During the holiday hustle and bustle remember to keep an eye out for things you can do to reduce waste. Americans create 25 percent more trash than usual during the time between Thanksgiving and Christmas. To make sure you’re not creating more waste, here are 5 holiday recycling reminders for you.
- Fix or recycle your broken Christmas lights. As you put away your holiday decorations, don’t throw away that string of lights that just petered out. First, try these easy tips for fixing Christmas lights at https://www.cnet.com/how-to/how-to-fix-broken-christmas-lights/. If that doesn’t work, don’t throw them in the trash or your recycling bin. Christmas lights are considered e-waste (electronic waste) and are made up of a variety of materials, including glass, plastic and metal. Check with your local recycling provider for where to take your strings of holiday lights for recycling; usually at your local Household Hazardous Waste facility. Or find it here.
- Remember to recycle or reuse all the giftwrap, tissue paper, Holiday cards, magazines and other extra flyers that we all seem to accumulate over the holidays. Tissue paper can always be used again for gift giving, extra padding for shipping items or for doing craft projects with your kids. Holiday cards can be reused for next year’s gift tags or place setting cards. Check with your local recycler to see what items can and can’t be put in your recycling bin.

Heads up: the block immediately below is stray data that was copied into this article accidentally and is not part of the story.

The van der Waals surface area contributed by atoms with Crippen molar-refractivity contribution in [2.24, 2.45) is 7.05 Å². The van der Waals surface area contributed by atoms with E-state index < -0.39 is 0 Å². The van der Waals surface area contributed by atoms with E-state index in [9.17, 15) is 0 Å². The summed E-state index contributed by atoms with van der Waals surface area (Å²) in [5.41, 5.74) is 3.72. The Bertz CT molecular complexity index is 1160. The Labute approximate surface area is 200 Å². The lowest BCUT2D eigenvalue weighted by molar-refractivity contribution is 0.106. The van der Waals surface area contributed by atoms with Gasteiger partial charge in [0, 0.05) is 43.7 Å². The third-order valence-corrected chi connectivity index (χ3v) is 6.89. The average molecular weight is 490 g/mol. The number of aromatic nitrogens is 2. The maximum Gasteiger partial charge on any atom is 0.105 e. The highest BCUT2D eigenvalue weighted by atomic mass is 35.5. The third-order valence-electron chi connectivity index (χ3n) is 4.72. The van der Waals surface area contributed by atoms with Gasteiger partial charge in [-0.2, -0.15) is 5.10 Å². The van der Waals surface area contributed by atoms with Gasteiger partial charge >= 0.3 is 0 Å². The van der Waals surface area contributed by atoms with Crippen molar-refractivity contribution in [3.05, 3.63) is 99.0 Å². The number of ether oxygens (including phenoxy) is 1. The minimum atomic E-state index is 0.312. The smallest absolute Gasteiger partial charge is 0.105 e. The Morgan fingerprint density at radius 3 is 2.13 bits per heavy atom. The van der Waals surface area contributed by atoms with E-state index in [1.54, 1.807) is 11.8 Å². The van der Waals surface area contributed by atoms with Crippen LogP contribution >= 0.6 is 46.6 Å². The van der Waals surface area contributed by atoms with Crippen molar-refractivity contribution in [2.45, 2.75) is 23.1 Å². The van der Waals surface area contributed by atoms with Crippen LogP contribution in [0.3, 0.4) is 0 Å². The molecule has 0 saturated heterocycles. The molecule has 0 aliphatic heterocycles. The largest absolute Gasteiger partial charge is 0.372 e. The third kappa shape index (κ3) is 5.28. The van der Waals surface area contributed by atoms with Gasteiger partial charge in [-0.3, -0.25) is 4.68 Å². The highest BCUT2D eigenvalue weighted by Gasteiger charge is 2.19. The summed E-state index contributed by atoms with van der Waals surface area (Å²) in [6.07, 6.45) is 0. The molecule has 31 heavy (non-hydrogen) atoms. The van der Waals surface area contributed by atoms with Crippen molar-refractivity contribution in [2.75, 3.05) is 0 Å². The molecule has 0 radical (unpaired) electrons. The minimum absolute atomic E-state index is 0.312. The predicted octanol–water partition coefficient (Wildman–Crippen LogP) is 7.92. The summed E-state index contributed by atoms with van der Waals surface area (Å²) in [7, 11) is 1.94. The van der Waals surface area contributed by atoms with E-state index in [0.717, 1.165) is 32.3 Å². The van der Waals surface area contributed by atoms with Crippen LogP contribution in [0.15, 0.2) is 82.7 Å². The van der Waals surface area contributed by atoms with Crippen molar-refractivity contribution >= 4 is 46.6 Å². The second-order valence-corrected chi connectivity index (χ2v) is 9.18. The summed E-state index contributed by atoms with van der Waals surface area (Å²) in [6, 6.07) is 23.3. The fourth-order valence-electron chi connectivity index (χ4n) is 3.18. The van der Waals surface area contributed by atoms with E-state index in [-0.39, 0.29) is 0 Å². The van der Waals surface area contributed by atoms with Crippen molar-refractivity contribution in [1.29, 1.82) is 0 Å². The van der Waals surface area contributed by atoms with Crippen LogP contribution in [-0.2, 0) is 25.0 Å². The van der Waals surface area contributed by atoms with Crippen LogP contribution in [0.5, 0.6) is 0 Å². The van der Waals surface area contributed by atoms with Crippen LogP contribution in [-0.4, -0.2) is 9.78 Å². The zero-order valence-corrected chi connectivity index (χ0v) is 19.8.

- Make sure you recycle all those empty bottles and cans you collected while entertaining during the holidays. Glass and aluminum can be recycled again and again without loss of properties.
- Reuse your unwanted artificial Christmas tree. Artificial Christmas trees can’t be recycled through most local recycling providers. If your tree is still in good condition, consider donating to a local thrift store, charity or Habitat for Humanity ReStore.
- Recycle your real Christmas tree. Most cities around the country offer some kind of curbside Christmas tree pick up or drop off. The trees are then recycled into mulch to use in city parks and flowerbeds. Check your city’s website for information in your area.